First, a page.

presentation - Metropolitan Planning Council

Report
Bus Rapid Transit: Chicago’s New
Route to Opportunity
Josh Ellis, BRT Project Manager
Metropolitan Planning Council
Who is MPC?
•
Since 1934, the Metropolitan Planning
Council (MPC) has been dedicated to
shaping a more sustainable and
prosperous greater Chicago region. As
an independent, nonprofit, nonpartisan
organization, MPC serves communities
and residents by developing, promoting
and implementing solutions for sound
regional growth.
Livability Principles
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•
•
•
•
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Provide more transportation choices
Promote equitable, affordable housing
Enhance economic competitiveness
Support existing communities
Coordinate policies and leverage investment
Value communities and neighborhoods
– http://www.dot.gov/livability/101.html
Key Features of BRT
Pay-before-you-board stations
Mexico City, Mexico
At-grade boarding
Rouen, France
Dedicated bus lanes
Bogotá, Colombia
Signal prioritization
Los Angeles, California
Values of Bus Rapid Transit (BRT)
• Congestion relief:
• Chicago’s Cost of Congestion = $7.3 billion/yr
• 95% is cost of wasted travel time
• Connectivity:
• To existing rapid transit network, recreational centers,
education, food, medical, jobs, entertainment…
• Community:
• Creates framework for future complementary
development
• Cost:
• BRT delivers excellent service, costs less, and utilizes
existing infrastructure
Our methodology
Phase I:
• Eliminate “special” routes
Phase II:
• Assess segments by right-of-way for BRT feasibility
• Assess segments for livability
Phase III:
• Fill in gaps to integrate with existing rail and provide connectivity
Phase IV:
• Assess ridership demand and traffic impacts along routes
Phase I – Initial screening and segments
Phase II - Right of way 86 ft. segments
Flow lanes without stations
Travel lanes of 86 ft.
Phase II – Right of way 97 ft. segments
2 stations: westbound and eastbound
1 station in the median
Phase II - Right of Way 97 ft. segments
Travel lanes of 97 ft.
that are consistent for
at least 3 miles
BRT station in median with pre-paid boarding, at grade
entrance, and designated bus lanes
Phase II – Livability
Criterion
Rationale for Selection
Study Measure
Main Corresponding
Livability Principles
2) Connectivity to
Educational Institutions
BRT has the potential to help facilitate the Number of educational
movement of residents, students, tourist, institutions within a halfand employees to educational institutions. mile of street segments.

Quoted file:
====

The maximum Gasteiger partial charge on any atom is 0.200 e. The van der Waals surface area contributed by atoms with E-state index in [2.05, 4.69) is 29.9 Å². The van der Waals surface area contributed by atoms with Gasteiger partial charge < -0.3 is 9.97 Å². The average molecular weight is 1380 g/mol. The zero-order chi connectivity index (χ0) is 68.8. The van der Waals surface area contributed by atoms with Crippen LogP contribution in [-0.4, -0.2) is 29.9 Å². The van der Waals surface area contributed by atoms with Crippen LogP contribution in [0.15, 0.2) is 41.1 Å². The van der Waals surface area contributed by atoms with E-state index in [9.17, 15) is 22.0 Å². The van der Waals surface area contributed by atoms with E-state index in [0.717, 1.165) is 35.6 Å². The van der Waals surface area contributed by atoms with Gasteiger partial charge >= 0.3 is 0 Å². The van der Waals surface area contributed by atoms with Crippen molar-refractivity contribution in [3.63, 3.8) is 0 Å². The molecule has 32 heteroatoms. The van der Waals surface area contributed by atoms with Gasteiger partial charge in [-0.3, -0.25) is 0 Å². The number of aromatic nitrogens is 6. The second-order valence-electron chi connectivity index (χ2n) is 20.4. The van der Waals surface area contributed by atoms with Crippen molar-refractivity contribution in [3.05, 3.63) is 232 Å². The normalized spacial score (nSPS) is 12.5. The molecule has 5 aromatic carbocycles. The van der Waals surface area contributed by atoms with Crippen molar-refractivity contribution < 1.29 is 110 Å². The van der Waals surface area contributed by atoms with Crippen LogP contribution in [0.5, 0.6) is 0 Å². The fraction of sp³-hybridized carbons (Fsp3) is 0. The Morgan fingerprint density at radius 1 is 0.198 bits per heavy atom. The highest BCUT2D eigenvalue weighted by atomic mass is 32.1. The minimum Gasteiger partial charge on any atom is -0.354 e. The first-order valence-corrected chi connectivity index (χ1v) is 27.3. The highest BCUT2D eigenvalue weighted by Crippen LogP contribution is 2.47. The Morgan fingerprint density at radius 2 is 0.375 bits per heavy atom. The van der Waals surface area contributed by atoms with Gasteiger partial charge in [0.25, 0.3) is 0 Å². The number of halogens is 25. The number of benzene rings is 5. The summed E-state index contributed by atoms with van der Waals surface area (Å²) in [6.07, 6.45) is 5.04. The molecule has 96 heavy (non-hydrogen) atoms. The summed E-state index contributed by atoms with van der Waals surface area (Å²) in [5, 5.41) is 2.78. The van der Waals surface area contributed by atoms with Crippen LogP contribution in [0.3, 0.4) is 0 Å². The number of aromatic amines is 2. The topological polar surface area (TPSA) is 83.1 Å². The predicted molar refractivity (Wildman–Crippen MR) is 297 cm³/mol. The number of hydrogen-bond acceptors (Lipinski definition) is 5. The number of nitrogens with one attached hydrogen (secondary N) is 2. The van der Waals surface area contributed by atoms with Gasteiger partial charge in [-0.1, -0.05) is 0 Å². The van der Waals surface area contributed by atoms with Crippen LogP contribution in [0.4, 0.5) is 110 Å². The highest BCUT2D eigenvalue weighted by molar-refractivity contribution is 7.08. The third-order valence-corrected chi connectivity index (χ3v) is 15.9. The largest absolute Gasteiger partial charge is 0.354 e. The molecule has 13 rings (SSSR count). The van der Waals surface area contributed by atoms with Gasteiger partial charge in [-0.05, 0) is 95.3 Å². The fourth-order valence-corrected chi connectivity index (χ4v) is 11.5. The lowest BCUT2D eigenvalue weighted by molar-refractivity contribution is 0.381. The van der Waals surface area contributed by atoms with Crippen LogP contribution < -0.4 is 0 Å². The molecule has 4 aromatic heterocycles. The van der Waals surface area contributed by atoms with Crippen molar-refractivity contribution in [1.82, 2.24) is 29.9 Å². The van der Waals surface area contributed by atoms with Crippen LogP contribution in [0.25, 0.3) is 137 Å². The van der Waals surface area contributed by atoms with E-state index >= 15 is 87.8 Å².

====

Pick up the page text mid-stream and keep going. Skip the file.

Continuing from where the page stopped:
3) Enhance
Economic
Competiveness
9) Existing Transit
Ridership
Current bus ridership demonstrates
existing demand for transit along the
study routes.
Average passenger flow
by street segment
(controlling for direction)
during the a.m. peak
period.
6) Value
Communities and
Neighborhoods
1) Provide more
transportation
choices
13) Population Not Served
by Rail
Residents not currently well served by
rail transit have a particular and pressing
need for rapid transit service within
walking distance of their homes.
Residential population
within a half-mile of
street segments that also
live beyond a half-mile
radius of fixed guideway
transit (CTA and/or
Metra).
1)Provide more
transportation
choices
2) Promote
Equitable,
Affordable
Housing
Phase II - Livability
Education
Ridership
Population > .5mi from Rail
• Scoring results from three of the 14 livability criteria – access to
education (left), ridership by stop (middle), and population not
within walking distance of rail (right).
Phase II - Livability
Weighted Criteria
Criterion
Weight (%)
1) Connectivity to
Community Services
2) Connectivity to
Educational Institutions
3) Connectivity to
Entertainment
4) Connectivity to Food
Stores
5) Connectivity to Major
Medical Care
6) Connectivity to Major
Open Space
7) Connectivity to Retail
3.59
8) Employment/Job Access
3.59
9) Population
3.59
10) Existing Transit Travel
Time
11) Existing Transit
Ridership
12) Transportation Costs
16.17
13) Population not Served
by Rail
14) Infill Development
Potential
16.17
3.59
3.59
3.59
3.59
3.59
3.59
16.17
16.17
3.00
Phase III – Transit
integration and
connectivity
•21 CTA rail station
connections
•15 Metra station
connections
•12 BRT on BRT
connections
Phase IV – Demand modeling
Service Factor
Assumptions
Headway
5 – 10 minutes (peak)
12 – 15 minutes (offpeak)
Station Spacing
2 stations per mile
Speeds
20 mph for 20-second
stop time
15 mph for 30-second
stop time
Dwell Time
20 seconds
30 seconds
Phase IV – Demand modeling
• Impact on transit person trips:
– Transit trips with both ends in the BRT network increase by
41,000 daily (14% bump)
– Transit trips with either a beginning or end in BRT network
increase 6.5%
– Total regional transit trips increase 3%
– Transit mode share increases:
• 12.0% to 13.5% within BRT network
• 14.7% to 15.8% for trips with one end in BRT network
• 9.7% to 10% regionally
Western Corridor
• Alternatives Analysis
• Community
engagement in station
areas
• Plan for complementary
public and private
investment
• Evaluate sources for
funding capital and
operations
Thank You
Josh Ellis
Metropolitan Planning Council
312.863.6045
[email protected]
See the full report, technical study, and appendices at
www.metroplanning.org/brt

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